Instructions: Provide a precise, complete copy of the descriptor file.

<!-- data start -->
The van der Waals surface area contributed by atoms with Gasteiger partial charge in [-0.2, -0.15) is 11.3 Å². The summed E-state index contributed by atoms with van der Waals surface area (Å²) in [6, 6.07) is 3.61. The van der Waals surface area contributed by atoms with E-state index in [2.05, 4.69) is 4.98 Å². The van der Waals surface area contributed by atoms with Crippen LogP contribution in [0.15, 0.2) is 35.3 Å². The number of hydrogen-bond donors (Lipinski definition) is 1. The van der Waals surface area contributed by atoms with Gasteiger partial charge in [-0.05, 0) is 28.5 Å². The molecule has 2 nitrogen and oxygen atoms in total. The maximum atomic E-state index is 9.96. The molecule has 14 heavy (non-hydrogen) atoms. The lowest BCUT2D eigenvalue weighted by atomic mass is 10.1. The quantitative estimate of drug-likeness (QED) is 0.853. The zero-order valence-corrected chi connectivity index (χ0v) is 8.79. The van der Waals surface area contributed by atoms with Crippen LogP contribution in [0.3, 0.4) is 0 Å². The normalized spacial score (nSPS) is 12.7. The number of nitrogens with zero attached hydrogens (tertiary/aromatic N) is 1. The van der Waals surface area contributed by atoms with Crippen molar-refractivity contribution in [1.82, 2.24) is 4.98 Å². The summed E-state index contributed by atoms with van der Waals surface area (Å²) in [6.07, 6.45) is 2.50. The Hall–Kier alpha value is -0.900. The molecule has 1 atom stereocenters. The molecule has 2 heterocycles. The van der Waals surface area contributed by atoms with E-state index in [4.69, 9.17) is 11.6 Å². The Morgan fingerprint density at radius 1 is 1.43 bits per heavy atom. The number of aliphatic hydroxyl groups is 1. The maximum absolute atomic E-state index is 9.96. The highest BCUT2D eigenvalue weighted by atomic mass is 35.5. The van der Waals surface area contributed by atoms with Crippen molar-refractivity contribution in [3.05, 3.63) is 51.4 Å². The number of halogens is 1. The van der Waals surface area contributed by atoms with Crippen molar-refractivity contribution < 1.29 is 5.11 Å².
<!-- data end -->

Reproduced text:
The van der Waals surface area contributed by atoms with Gasteiger partial charge in [-0.2, -0.15) is 11.3 Å². The summed E-state index contributed by atoms with van der Waals surface area (Å²) in [6, 6.07) is 3.61. The van der Waals surface area contributed by atoms with E-state index in [2.05, 4.69) is 4.98 Å². The van der Waals surface area contributed by atoms with Crippen LogP contribution in [0.15, 0.2) is 35.3 Å². The number of hydrogen-bond donors (Lipinski definition) is 1. The van der Waals surface area contributed by atoms with Gasteiger partial charge in [-0.05, 0) is 28.5 Å². The molecule has 2 nitrogen and oxygen atoms in total. The maximum atomic E-state index is 9.96. The molecule has 14 heavy (non-hydrogen) atoms. The lowest BCUT2D eigenvalue weighted by atomic mass is 10.1. The quantitative estimate of drug-likeness (QED) is 0.853. The zero-order valence-corrected chi connectivity index (χ0v) is 8.79. The van der Waals surface area contributed by atoms with Crippen LogP contribution in [0.3, 0.4) is 0 Å². The normalized spacial score (nSPS) is 12.7. The number of nitrogens with zero attached hydrogens (tertiary/aromatic N) is 1. The van der Waals surface area contributed by atoms with Crippen molar-refractivity contribution in [1.82, 2.24) is 4.98 Å². The summed E-state index contributed by atoms with van der Waals surface area (Å²) in [6.07, 6.45) is 2.50. The Hall–Kier alpha value is -0.900. The molecule has 1 atom stereocenters. The molecule has 2 heterocycles. The van der Waals surface area contributed by atoms with E-state index in [4.69, 9.17) is 11.6 Å². The Morgan fingerprint density at radius 1 is 1.43 bits per heavy atom. The number of aliphatic hydroxyl groups is 1. The maximum absolute atomic E-state index is 9.96. The highest BCUT2D eigenvalue weighted by atomic mass is 35.5. The van der Waals surface area contributed by atoms with Crippen molar-refractivity contribution in [3.05, 3.63) is 51.4 Å². The number of halogens is 1. The van der Waals surface area contributed by atoms with Crippen molar-refractivity contribution < 1.29 is 5.11 Å².